The forum was hosted by the Buffalo History Museum, generously sponsored by Roux Associates and Union Concrete, and featured by WBFO Buffalo.

Download our reccomendations here!

< Back to Publications

Related Articles

In September 2014, Mayor de Blasio announced an aggressive carbon reduction goal for New York City to reduce greenhouse gas emissions by 80% below 2005 levels by 2050. In order to address some of the key topics and major challenges to reaching these goals, NYLCVEF hosted a 4-part forum series this summer to address the…

The New York League of Conservation Voters Education Fund is pleased to present this 2017 Green Guide as a resource for all candidates running for public office in New York City. This document, released at our Environmental Candidate School, is a one-stop-shop for candidates to learn about new opportunities and approaches to persistent sustainability problems….

Each year, NYLCV and the NYLCV Education Fund work closely with New York’s leading environmental, public health, conservation, energy, environmental justice, and transportation organizations to identify the state’s most pressing priorities on fighting climate change, conserving land and water, and protecting public health. The result of that effort is our 2017 New York State legislative…

NYLCVEF educational publications seek to help New Yorkers understand local environmental challenges and how they can be solved.

Last fall, we held a forum on Green Infrastructure in the Capital Region at Albany Law School. Today we’re excited to give you the first look at our just released recommendations that the Capital Region can follow to expand green infrastructure. Our key recommendations for executive offices at the municipal and county levels include: Implement…

Many of the biggest threats to environmental policy and funding in New York are coming from Washington, posing a significant challenge to local officials. Despite this, we see opportunity. New York’s congressional delegation includes leaders on both sides of the aisle who can play an important role in their respective caucuses in ensuring that New…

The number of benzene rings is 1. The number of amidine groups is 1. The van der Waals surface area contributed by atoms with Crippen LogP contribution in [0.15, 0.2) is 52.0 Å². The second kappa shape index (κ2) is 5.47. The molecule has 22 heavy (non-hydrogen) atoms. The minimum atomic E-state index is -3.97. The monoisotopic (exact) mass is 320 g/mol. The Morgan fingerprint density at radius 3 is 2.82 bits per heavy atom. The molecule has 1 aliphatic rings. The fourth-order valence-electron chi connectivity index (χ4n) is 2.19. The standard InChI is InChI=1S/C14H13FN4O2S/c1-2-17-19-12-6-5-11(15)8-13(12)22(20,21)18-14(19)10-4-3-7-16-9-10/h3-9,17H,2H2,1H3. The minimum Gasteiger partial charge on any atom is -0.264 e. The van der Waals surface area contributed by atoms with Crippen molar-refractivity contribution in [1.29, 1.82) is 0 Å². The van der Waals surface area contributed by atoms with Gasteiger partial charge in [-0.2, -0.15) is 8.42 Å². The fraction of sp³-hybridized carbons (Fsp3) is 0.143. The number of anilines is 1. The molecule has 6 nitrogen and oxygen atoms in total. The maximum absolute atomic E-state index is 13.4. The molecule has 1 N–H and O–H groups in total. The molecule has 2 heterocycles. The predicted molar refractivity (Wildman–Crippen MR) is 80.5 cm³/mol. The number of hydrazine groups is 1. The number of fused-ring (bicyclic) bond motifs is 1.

Children’s products sold in the United States are presumed to be safe by parents but recent studies have proven otherwise. Despite bipartisan support in the 2014 and 2015 state legislative sessions, the Child Safe Products Act failed to make it over the finish line. The bill would simply have identified and eliminated the most dangerous…

On October 9th, we kicked off our Dig Deep for a Greener New York policy forum series with our forum on Green Infrastructure. Our panelists from a variety of government agencies and nonprofits discussed how the city can manage combined sewer overflows (CSOs), and use green infrastructure to mitigate flooding. New York City’s outdated infrastructure…

Our third and final forum in our Dig Deep for a Greener New York policy forum series, focused on Organic Waste and Composting. Our panelists from a variety of organizations discussed different ways the city can make the most of composting and alternative methods on how to divert food waste from landfills. After the forum,…

Get Involved